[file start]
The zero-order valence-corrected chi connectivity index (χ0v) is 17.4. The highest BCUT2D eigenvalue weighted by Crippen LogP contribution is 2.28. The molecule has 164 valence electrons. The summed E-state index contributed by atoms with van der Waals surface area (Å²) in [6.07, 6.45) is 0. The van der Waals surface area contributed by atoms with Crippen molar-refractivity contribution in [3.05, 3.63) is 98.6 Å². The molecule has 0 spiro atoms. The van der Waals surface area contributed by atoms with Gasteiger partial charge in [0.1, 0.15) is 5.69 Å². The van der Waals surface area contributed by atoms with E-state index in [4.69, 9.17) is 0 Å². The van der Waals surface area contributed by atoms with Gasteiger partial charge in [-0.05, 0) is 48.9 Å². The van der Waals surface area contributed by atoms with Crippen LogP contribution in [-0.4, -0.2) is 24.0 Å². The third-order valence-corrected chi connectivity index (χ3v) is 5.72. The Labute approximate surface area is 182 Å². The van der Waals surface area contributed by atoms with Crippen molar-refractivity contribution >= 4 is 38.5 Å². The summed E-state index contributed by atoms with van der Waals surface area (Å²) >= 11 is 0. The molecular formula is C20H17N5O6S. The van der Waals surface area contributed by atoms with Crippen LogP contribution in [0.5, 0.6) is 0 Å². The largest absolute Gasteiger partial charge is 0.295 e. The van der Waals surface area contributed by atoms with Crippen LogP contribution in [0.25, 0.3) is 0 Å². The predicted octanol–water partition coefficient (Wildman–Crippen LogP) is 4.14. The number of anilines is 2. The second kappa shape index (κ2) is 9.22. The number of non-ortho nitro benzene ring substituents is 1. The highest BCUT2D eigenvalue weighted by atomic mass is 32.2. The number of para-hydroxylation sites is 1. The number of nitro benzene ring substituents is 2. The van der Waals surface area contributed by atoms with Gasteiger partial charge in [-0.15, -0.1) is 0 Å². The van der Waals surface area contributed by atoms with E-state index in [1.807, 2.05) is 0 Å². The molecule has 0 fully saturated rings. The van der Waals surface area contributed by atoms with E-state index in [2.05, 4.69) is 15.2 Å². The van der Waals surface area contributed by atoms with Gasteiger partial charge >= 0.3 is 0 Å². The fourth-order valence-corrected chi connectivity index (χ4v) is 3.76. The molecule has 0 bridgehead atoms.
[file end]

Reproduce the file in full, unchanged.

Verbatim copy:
The zero-order valence-corrected chi connectivity index (χ0v) is 17.4. The highest BCUT2D eigenvalue weighted by Crippen LogP contribution is 2.28. The molecule has 164 valence electrons. The summed E-state index contributed by atoms with van der Waals surface area (Å²) in [6.07, 6.45) is 0. The van der Waals surface area contributed by atoms with Crippen molar-refractivity contribution in [3.05, 3.63) is 98.6 Å². The molecule has 0 spiro atoms. The van der Waals surface area contributed by atoms with Gasteiger partial charge in [0.1, 0.15) is 5.69 Å². The van der Waals surface area contributed by atoms with E-state index in [4.69, 9.17) is 0 Å². The van der Waals surface area contributed by atoms with Gasteiger partial charge in [-0.05, 0) is 48.9 Å². The van der Waals surface area contributed by atoms with Crippen LogP contribution in [-0.4, -0.2) is 24.0 Å². The third-order valence-corrected chi connectivity index (χ3v) is 5.72. The Labute approximate surface area is 182 Å². The van der Waals surface area contributed by atoms with Crippen molar-refractivity contribution >= 4 is 38.5 Å². The summed E-state index contributed by atoms with van der Waals surface area (Å²) >= 11 is 0. The molecular formula is C20H17N5O6S. The van der Waals surface area contributed by atoms with Crippen LogP contribution in [0.5, 0.6) is 0 Å². The largest absolute Gasteiger partial charge is 0.295 e. The van der Waals surface area contributed by atoms with Crippen LogP contribution in [0.25, 0.3) is 0 Å². The predicted octanol–water partition coefficient (Wildman–Crippen LogP) is 4.14. The number of anilines is 2. The second kappa shape index (κ2) is 9.22. The number of non-ortho nitro benzene ring substituents is 1. The highest BCUT2D eigenvalue weighted by atomic mass is 32.2. The number of para-hydroxylation sites is 1. The number of nitro benzene ring substituents is 2. The van der Waals surface area contributed by atoms with Gasteiger partial charge in [-0.15, -0.1) is 0 Å². The van der Waals surface area contributed by atoms with E-state index in [1.807, 2.05) is 0 Å². The molecule has 0 fully saturated rings. The van der Waals surface area contributed by atoms with E-state index in [2.05, 4.69) is 15.2 Å². The van der Waals surface area contributed by atoms with Gasteiger partial charge >= 0.3 is 0 Å². The fourth-order valence-corrected chi connectivity index (χ4v) is 3.76. The molecule has 0 bridgehead atoms.